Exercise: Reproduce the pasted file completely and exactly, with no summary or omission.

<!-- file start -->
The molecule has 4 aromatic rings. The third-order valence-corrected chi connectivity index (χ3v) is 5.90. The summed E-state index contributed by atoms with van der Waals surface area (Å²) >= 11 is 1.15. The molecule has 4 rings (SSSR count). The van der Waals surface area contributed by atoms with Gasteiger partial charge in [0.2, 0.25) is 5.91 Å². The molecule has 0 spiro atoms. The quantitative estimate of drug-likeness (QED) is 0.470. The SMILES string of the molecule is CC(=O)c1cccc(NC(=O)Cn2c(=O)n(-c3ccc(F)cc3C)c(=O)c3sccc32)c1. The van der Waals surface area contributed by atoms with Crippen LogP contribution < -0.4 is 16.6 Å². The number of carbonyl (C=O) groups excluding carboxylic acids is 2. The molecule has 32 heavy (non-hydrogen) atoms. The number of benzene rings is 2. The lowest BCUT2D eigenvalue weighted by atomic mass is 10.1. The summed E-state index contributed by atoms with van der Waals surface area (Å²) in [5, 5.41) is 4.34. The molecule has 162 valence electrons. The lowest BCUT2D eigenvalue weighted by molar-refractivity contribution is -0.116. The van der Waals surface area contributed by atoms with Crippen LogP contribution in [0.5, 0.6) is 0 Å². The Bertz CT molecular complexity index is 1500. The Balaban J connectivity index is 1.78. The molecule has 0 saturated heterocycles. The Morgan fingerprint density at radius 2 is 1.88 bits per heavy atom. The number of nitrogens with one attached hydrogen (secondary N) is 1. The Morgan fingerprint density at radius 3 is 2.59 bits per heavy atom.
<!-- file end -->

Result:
The molecule has 4 aromatic rings. The third-order valence-corrected chi connectivity index (χ3v) is 5.90. The summed E-state index contributed by atoms with van der Waals surface area (Å²) >= 11 is 1.15. The molecule has 4 rings (SSSR count). The van der Waals surface area contributed by atoms with Gasteiger partial charge in [0.2, 0.25) is 5.91 Å². The molecule has 0 spiro atoms. The quantitative estimate of drug-likeness (QED) is 0.470. The SMILES string of the molecule is CC(=O)c1cccc(NC(=O)Cn2c(=O)n(-c3ccc(F)cc3C)c(=O)c3sccc32)c1. The van der Waals surface area contributed by atoms with Crippen LogP contribution < -0.4 is 16.6 Å². The number of carbonyl (C=O) groups excluding carboxylic acids is 2. The molecule has 32 heavy (non-hydrogen) atoms. The number of benzene rings is 2. The lowest BCUT2D eigenvalue weighted by atomic mass is 10.1. The summed E-state index contributed by atoms with van der Waals surface area (Å²) in [5, 5.41) is 4.34. The molecule has 162 valence electrons. The lowest BCUT2D eigenvalue weighted by molar-refractivity contribution is -0.116. The van der Waals surface area contributed by atoms with Crippen LogP contribution in [0.5, 0.6) is 0 Å². The Bertz CT molecular complexity index is 1500. The Balaban J connectivity index is 1.78. The molecule has 0 saturated heterocycles. The Morgan fingerprint density at radius 2 is 1.88 bits per heavy atom. The number of nitrogens with one attached hydrogen (secondary N) is 1. The Morgan fingerprint density at radius 3 is 2.59 bits per heavy atom.